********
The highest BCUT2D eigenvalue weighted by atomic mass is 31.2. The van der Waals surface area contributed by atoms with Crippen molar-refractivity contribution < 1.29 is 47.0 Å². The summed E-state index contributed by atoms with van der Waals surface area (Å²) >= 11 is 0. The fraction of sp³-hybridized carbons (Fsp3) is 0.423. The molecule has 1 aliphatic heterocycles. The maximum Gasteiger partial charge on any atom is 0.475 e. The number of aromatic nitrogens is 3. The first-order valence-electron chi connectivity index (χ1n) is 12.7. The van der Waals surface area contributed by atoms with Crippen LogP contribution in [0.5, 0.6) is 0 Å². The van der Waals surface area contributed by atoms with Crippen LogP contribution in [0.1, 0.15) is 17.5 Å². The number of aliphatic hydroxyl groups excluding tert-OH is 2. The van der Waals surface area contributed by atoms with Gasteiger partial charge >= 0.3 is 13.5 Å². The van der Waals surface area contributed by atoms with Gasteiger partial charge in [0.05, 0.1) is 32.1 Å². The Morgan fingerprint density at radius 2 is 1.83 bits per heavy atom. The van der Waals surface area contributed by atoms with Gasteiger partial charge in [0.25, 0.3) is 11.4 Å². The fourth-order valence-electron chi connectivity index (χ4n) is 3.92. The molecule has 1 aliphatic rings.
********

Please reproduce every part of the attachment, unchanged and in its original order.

The highest BCUT2D eigenvalue weighted by atomic mass is 31.2. The van der Waals surface area contributed by atoms with Crippen molar-refractivity contribution < 1.29 is 47.0 Å². The summed E-state index contributed by atoms with van der Waals surface area (Å²) >= 11 is 0. The fraction of sp³-hybridized carbons (Fsp3) is 0.423. The molecule has 1 aliphatic heterocycles. The maximum Gasteiger partial charge on any atom is 0.475 e. The number of aromatic nitrogens is 3. The first-order valence-electron chi connectivity index (χ1n) is 12.7. The van der Waals surface area contributed by atoms with Crippen LogP contribution in [0.5, 0.6) is 0 Å². The van der Waals surface area contributed by atoms with Crippen LogP contribution in [0.1, 0.15) is 17.5 Å². The number of aliphatic hydroxyl groups excluding tert-OH is 2. The van der Waals surface area contributed by atoms with Gasteiger partial charge >= 0.3 is 13.5 Å². The van der Waals surface area contributed by atoms with Gasteiger partial charge in [0.05, 0.1) is 32.1 Å². The Morgan fingerprint density at radius 2 is 1.83 bits per heavy atom. The van der Waals surface area contributed by atoms with Gasteiger partial charge in [0.25, 0.3) is 11.4 Å². The fourth-order valence-electron chi connectivity index (χ4n) is 3.92. The molecule has 1 aliphatic rings.